SPOs ban will apply only to Chhattisgarh: court

November 18, 2011 03:43 pm | Updated December 04, 2021 11:06 pm IST - New Delhi

In this Nov. 10, 2009 file photo, special police officers walk at a Salwa Judum camp in Dantewada.

In this Nov. 10, 2009 file photo, special police officers walk at a Salwa Judum camp in Dantewada.

The Supreme Court has modified its July 5 order banning appointment of special police officers (SPOs) in naxal-affected States and said it would apply only to Chhattisgarh.

The Centre, in its application filed in August, sought recall of the order insofar as it pertained to references against the Union Government in paragraphs 75 (ii) and 76 on the ground that they were against the spirit of the Constitution.

In Para 75 (ii), the court directed the Centre to desist forthwith from using any of its funds for supporting, directly or indirectly, the recruitment of SPOs for purposes of engaging them in any form of counter-insurgency activities against Maoist/Naxalite groups.

In Para 76, the court held that the appointment of SPOs to perform any of the duties of regular police officers, other than those specified in Sections 23(1)(h) and 23(1)(i) of Chhattisgarh Police Act, 2007, was unconstitutional.

On Friday, a Bench of Justices Altamas Kabir and S.S. Nijjar, in a brief order, said: “Under the July 5 judgment we have asked the Union of India to cease and desist from using any funds directly or indirectly for SPOs. The order as passed was in the context of Chhattisgarh and Solicitor-General Rohinton Nariman has observed that it should be confined to Chhattisgarh, otherwise it will create a great deal of law and order problem in other States.”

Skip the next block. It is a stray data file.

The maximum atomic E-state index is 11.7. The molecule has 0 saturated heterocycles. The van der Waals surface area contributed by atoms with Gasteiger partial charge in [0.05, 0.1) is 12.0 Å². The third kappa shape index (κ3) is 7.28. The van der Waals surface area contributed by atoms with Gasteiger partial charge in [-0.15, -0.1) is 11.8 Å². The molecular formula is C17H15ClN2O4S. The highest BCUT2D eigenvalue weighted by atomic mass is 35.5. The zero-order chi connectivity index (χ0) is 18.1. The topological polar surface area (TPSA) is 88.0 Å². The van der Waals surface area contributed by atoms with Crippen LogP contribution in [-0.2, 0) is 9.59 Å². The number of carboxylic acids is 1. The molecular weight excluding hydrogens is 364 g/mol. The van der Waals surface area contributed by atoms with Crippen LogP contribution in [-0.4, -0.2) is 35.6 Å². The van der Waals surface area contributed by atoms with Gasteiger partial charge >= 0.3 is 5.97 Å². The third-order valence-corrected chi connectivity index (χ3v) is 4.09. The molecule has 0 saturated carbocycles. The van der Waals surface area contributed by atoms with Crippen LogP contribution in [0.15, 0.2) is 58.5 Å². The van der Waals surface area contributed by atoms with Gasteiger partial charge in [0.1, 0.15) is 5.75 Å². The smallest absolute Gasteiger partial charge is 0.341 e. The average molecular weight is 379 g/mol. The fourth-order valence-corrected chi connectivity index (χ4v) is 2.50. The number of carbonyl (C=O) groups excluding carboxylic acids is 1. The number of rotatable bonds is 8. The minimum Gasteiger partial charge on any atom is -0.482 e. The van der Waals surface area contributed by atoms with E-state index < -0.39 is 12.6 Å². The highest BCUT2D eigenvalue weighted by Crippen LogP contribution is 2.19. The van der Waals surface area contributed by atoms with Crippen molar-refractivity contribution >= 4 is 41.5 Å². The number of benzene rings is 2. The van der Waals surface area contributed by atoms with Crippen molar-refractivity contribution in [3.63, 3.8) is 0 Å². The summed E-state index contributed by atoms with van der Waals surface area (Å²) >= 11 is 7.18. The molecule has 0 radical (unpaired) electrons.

The July 5 order would now be confined to Chhattisgarh, the Bench said.

On Chhattisgarh's application seeking two months' time for vacating educational institutions, occupied by security forces, the court agreed but said no further extension would be granted.

Earlier, Mr. Nariman and counsel Siddharth Dave, appearing for the Centre, said if the July 5 order was implemented in toto, it would pose a severe difficulty to the government in undertaking anti-insurgency operations in the northeast, Jammu and Kahmir, Andhra Pradesh, Orissa, Bihar and other parts of the country.

Senior counsel Ashok Desai, appearing for the petitioners, social anthropologist Nandini Sundar and others, said the SPO order could be confined to Chhattisgarh but other observations made in the July 5 judgment should not be interfered with.

Senior counsel Harish Salve, appearing for Chhattisgarh, said the State had enacted a law and these SPOs were no longer deployed in front duties.

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